MHG3937 - Fort - Tordarroch


No summary available.

Type and Period (1)

  • FORT (Early Bronze Age to Pictish - 2400 BC? to 900 AD?)

Protected Status

  • None recorded

Full Description

At NH 6766 3341 is a glacial hillock overlooking the River Nairn. Approximately around the rim of the summit is an intermittent line of earthfast boulders enclosing an area measuring 45.0m NNE-SSW by 35.0m transverseely. It would seem from their size and position that these stones represent the remnants of the outer face of a fort-wall otherwise destroyed (probably robbed for nearby depopulated buildings). On the highest point is a sub-rectangluar platform measuring c.12.0m by c.7.0m, apparently of a late date, probably a base for a modern flag staff. Major Shaw believes this hillock is a motte (Information from C J Shaw). Surveyed at 1/2500.
Visited by OS (A A) 11 January 1972.

An exploratory excavation across surface indications of two defensive walls revealed the foundations of an inner wall 0.25m wide consisting of a single line of boulders laid end to end. 4m downslope from this were indications of an outer rampart of much more massive proportions. There were no indications of occupation.
L M Wedderburn 1975.

The entrance to Tordarroch Fort is marked by a gap in the outer wall, and a hollow way cut into the slope on the E side. A date in the historic period should not be ruled out for this site.
Surveyed in 1989 as part of a survey of lands around Tardarroch, Daviot and Dunlichty to identify and map archaeological monuments threatened by the proposed afforestation scheme. See report. <1>

This fort occupies the summit of a steep-sided knoll to the SW of Tordarroch House. The defences can be traced for most of their circuit as a line of earthfast boulders which, in places, form the outer face of a stony bank spread to 3.1m in thickness. In general this wall, follows the edge of the relatively flat summit area, but on the NW it drops down the hill to follow the crest of an almost precipitous slope. The enclosed area measures 37m from NE to SW by 30m transversely (approximately 0.09ha). There is a gap on the E, the direction of easiest approach, through which leads a hollow way. This is probably the original entrance, as the walls on either side of it follow different alignments, the wall to the S turning inside the line of that to the N.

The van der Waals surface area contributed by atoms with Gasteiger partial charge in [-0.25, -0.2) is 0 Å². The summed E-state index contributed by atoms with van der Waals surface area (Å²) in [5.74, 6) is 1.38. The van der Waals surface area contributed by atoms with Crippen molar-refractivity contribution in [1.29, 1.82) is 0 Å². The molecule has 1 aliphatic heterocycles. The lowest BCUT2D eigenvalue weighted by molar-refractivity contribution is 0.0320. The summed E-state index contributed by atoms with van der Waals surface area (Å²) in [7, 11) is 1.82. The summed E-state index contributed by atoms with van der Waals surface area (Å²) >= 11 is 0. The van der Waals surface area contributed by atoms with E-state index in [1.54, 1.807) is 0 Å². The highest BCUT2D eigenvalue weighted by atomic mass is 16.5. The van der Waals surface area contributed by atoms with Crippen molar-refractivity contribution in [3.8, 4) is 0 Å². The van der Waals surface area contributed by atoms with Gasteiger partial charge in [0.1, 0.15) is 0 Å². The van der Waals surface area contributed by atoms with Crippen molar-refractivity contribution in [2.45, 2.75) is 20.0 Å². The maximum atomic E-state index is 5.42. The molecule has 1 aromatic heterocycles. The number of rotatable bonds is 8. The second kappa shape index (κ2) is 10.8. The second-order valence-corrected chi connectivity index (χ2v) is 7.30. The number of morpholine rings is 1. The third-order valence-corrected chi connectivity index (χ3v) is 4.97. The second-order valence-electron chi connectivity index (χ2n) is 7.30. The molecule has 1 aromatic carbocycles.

Within the enclosure, occupying the highest point of the knoll, there is an oval enclosure measuring some 12m in length by 7m in breadth within a grass-grown stony bank. Both the NE end of this bank and the fort wall to the NE of it were sectioned during the 1975 excavation, the trench from which remains open, but no relationship between the oval enclosure and the fort could be observed either in the trench or from the surface remains.
In the SW corner of the fort there are about nine shallow pits, measuring up to 2m in diameter. These are probably storage pits associated with the township to the E of the fort (NH63SE 49).
(USN93 27)
Visited by RCAHMS (SDB) 30 November 1992.

This site was included in the Atlas of Hillforts of Britain and Ireland online database. See link below for site entry. <2>

Sources/Archives (5)



Grid reference Centred NH 6765 3341 (100m by 100m) (2 map features)
Map sheet NH63SE
Geographical Area INVERNESS

Finds (0)

Related Monuments/Buildings (0)

Related Investigations/Events (1)

External Links (2)

Comments and Feedback

Do you have any more information about this record? Please feel free to comment with information and photographs, or ask any questions, using the "Disqus" tool below. Comments are moderated, and we aim to respond/publish as soon as possible.